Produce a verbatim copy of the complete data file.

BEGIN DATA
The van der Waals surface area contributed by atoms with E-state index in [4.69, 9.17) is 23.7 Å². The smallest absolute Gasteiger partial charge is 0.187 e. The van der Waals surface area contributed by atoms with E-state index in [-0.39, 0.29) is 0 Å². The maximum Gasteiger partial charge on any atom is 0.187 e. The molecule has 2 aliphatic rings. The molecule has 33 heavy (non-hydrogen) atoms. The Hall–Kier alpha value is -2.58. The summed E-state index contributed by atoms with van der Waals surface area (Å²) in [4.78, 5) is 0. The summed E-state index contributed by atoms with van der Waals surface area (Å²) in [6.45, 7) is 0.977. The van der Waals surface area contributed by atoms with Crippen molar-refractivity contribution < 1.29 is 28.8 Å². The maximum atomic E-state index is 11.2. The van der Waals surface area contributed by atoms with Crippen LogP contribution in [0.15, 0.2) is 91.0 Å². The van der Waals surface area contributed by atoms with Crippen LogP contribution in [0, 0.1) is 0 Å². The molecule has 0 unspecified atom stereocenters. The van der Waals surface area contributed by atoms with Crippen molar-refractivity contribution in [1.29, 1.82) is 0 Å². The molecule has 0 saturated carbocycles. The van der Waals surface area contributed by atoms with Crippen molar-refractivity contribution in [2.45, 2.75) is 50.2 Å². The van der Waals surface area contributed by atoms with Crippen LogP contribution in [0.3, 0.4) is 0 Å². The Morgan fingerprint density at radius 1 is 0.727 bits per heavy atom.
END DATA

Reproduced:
The van der Waals surface area contributed by atoms with E-state index in [4.69, 9.17) is 23.7 Å². The smallest absolute Gasteiger partial charge is 0.187 e. The van der Waals surface area contributed by atoms with E-state index in [-0.39, 0.29) is 0 Å². The maximum Gasteiger partial charge on any atom is 0.187 e. The molecule has 2 aliphatic rings. The molecule has 33 heavy (non-hydrogen) atoms. The Hall–Kier alpha value is -2.58. The summed E-state index contributed by atoms with van der Waals surface area (Å²) in [4.78, 5) is 0. The summed E-state index contributed by atoms with van der Waals surface area (Å²) in [6.45, 7) is 0.977. The van der Waals surface area contributed by atoms with Crippen molar-refractivity contribution < 1.29 is 28.8 Å². The maximum atomic E-state index is 11.2. The van der Waals surface area contributed by atoms with Crippen LogP contribution in [0.15, 0.2) is 91.0 Å². The van der Waals surface area contributed by atoms with Crippen LogP contribution in [0, 0.1) is 0 Å². The molecule has 0 unspecified atom stereocenters. The van der Waals surface area contributed by atoms with Crippen molar-refractivity contribution in [1.29, 1.82) is 0 Å². The molecule has 0 saturated carbocycles. The van der Waals surface area contributed by atoms with Crippen molar-refractivity contribution in [2.45, 2.75) is 50.2 Å². The van der Waals surface area contributed by atoms with Crippen LogP contribution in [0.3, 0.4) is 0 Å². The Morgan fingerprint density at radius 1 is 0.727 bits per heavy atom.